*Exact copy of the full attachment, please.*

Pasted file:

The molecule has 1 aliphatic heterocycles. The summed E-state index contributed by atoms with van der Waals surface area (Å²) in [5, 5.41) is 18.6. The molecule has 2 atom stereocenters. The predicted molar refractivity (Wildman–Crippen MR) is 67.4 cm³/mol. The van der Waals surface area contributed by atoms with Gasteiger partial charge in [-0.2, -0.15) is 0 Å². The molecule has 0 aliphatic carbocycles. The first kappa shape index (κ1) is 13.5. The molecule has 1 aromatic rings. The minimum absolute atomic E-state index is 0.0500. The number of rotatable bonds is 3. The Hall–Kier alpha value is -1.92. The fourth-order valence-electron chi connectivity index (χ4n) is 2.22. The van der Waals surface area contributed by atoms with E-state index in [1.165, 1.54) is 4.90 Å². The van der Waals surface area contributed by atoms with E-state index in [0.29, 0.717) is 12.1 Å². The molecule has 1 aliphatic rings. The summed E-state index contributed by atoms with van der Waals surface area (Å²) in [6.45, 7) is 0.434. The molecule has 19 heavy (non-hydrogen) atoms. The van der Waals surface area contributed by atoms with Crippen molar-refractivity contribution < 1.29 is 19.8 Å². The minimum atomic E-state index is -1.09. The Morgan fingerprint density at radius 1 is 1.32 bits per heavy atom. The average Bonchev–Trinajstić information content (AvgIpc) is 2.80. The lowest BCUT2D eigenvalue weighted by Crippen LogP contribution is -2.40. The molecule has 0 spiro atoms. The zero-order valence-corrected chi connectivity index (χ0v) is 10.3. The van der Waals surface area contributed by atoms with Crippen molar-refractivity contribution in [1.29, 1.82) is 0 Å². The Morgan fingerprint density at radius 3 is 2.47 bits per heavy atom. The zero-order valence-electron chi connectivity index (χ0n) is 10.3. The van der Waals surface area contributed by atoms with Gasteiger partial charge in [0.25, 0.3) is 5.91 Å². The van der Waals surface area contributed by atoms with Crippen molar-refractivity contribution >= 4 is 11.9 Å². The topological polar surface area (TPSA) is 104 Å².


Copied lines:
The molecule has 1 aliphatic heterocycles. The summed E-state index contributed by atoms with van der Waals surface area (Å²) in [5, 5.41) is 18.6. The molecule has 2 atom stereocenters. The predicted molar refractivity (Wildman–Crippen MR) is 67.4 cm³/mol. The van der Waals surface area contributed by atoms with Gasteiger partial charge in [-0.2, -0.15) is 0 Å². The molecule has 0 aliphatic carbocycles. The first kappa shape index (κ1) is 13.5. The molecule has 1 aromatic rings. The minimum absolute atomic E-state index is 0.0500. The number of rotatable bonds is 3. The Hall–Kier alpha value is -1.92. The fourth-order valence-electron chi connectivity index (χ4n) is 2.22. The van der Waals surface area contributed by atoms with E-state index in [1.165, 1.54) is 4.90 Å². The van der Waals surface area contributed by atoms with E-state index in [0.29, 0.717) is 12.1 Å². The molecule has 1 aliphatic rings. The summed E-state index contributed by atoms with van der Waals surface area (Å²) in [6.45, 7) is 0.434. The molecule has 19 heavy (non-hydrogen) atoms. The van der Waals surface area contributed by atoms with Crippen molar-refractivity contribution < 1.29 is 19.8 Å². The minimum atomic E-state index is -1.09. The Morgan fingerprint density at radius 1 is 1.32 bits per heavy atom. The average Bonchev–Trinajstić information content (AvgIpc) is 2.80. The lowest BCUT2D eigenvalue weighted by Crippen LogP contribution is -2.40. The molecule has 0 spiro atoms. The zero-order valence-corrected chi connectivity index (χ0v) is 10.3. The van der Waals surface area contributed by atoms with Crippen molar-refractivity contribution in [1.29, 1.82) is 0 Å². The Morgan fingerprint density at radius 3 is 2.47 bits per heavy atom. The zero-order valence-electron chi connectivity index (χ0n) is 10.3. The van der Waals surface area contributed by atoms with Gasteiger partial charge in [0.25, 0.3) is 5.91 Å². The van der Waals surface area contributed by atoms with Crippen molar-refractivity contribution >= 4 is 11.9 Å². The topological polar surface area (TPSA) is 104 Å².